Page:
Dr. Katerina Peristeri, the archaeologist heading the excavation of the tomb, dates the tomb to the late 4th century BC, the period after the death of Alexander the Great (323 BC).
As part of the restoration of the tomb and its surroundings, new stones just like the originals at the grave site — which were later repurposed by the Romans elsewhere — have been placed into their proper locations.
Amphipolis was part of the Macedonian Royal Road
Amphipolis was made a colony of Athens in 465 BC as part of the city’s ongoing efforts to consolidate its control over Thrace, which was strategically important because of its primary materials and the sea routes vital for Athens’ supply of grain from Scythia.
The city itself and its first walls date back to 437 BC, becoming the main power base of the Athenians in Thrace and, consequently, a target of choice for their Spartan adversaries. The Athenian population remained very much in the minority in the city.
This was why Amphipolis remained an independent city and an ally of the Athenians, rather than a colony or member of the Athens-led Delian League. However, in 424 BC the Spartan general Brasidas easily took control of the city.
A rescue expedition led by the Athenian general — and later historian — Thucydides, had to settle for securing Eion and could not retake Amphipolis, a failure for which Thucydides was sentenced to exile. A new Athenian force under the command of Cleon failed once more in 422 BC during the Battle of Amphipolis at which both Cleon and Brasidas lost their lives.
Brasidas, however, survived long enough to hear of the defeat of the Athenians and was buried at Amphipolis with impressive pomp. From then on he was regarded as the founder of the city and honoured with yearly games and sacrifices.
Less than a century later, Amphipolis served as the place where Alexander the Great prepared for his campaigns leading to his invasion of Asia. The port was also used as naval base during his campaigns in Asia.
Alexander’s three finest admirals, Nearchus, Androsthenes and Laomedon, resided in Amphipolis, which is also the place where, after Alexander’s death, his wife Roxana and their son Alexander IV were exiled and later murdered.
The importance of the city in this period is shown by Alexander’s decision to make it one of the six cities at which large luxurious temples costing 1,500 talents were built.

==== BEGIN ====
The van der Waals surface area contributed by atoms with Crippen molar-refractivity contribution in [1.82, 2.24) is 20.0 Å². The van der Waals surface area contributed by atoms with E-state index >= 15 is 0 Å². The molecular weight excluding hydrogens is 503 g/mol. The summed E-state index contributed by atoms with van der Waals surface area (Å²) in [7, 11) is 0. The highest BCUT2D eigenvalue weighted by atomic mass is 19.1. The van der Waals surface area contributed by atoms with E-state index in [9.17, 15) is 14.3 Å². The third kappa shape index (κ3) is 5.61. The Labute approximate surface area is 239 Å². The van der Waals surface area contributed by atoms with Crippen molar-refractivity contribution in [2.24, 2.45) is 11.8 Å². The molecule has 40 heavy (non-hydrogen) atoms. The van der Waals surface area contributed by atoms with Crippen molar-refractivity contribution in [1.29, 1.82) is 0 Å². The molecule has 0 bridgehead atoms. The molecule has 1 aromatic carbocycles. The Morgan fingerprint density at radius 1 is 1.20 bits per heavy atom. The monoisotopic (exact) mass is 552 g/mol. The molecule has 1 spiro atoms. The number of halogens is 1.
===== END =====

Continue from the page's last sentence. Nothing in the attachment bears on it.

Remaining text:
Throughout Macedonian sovereignty Amphipolis was a strong fortress of great strategic and economic importance, as shown by inscriptions. Amphipolis became one of the main stops on the Macedonian royal road and later on the Via Egnatia, the principal Roman road which crossed the southern Balkans.
After the final victory of Rome over Macedonia in the Battle of Pydna in 168 BC, Amphipolis became the capital of one of the four mini-republics, or merides, which were created by the Romans out of the kingdom of the Antigonids which succeeded Alexander’s empire in Macedon.
These merides were gradually incorporated into the Roman client state, and later province, of Thracia. According to the Acts of the Apostles, the apostles Paul and Silas passed through Amphipolis in the early AD 50s, on their journey between Philippi and Thessalonica, where they proselytized to the Greeks, including Epicurean and Stoic philosophers.
Excavations in and around Amphipolis have revealed a range of important public buildings, ancient walls and tombs. Many of the finds made in these digs are displayed at the archaeological museum of Amphipolis.
The Lion of Amphipolis monument nearby is a popular destination for visitors; discovered when soldiers were digging trenches in WWI, the monumental Lion was once thought to have been situated atop the burial mound, or tumulus, of Amphipolis but experts now do not believe this to be the case.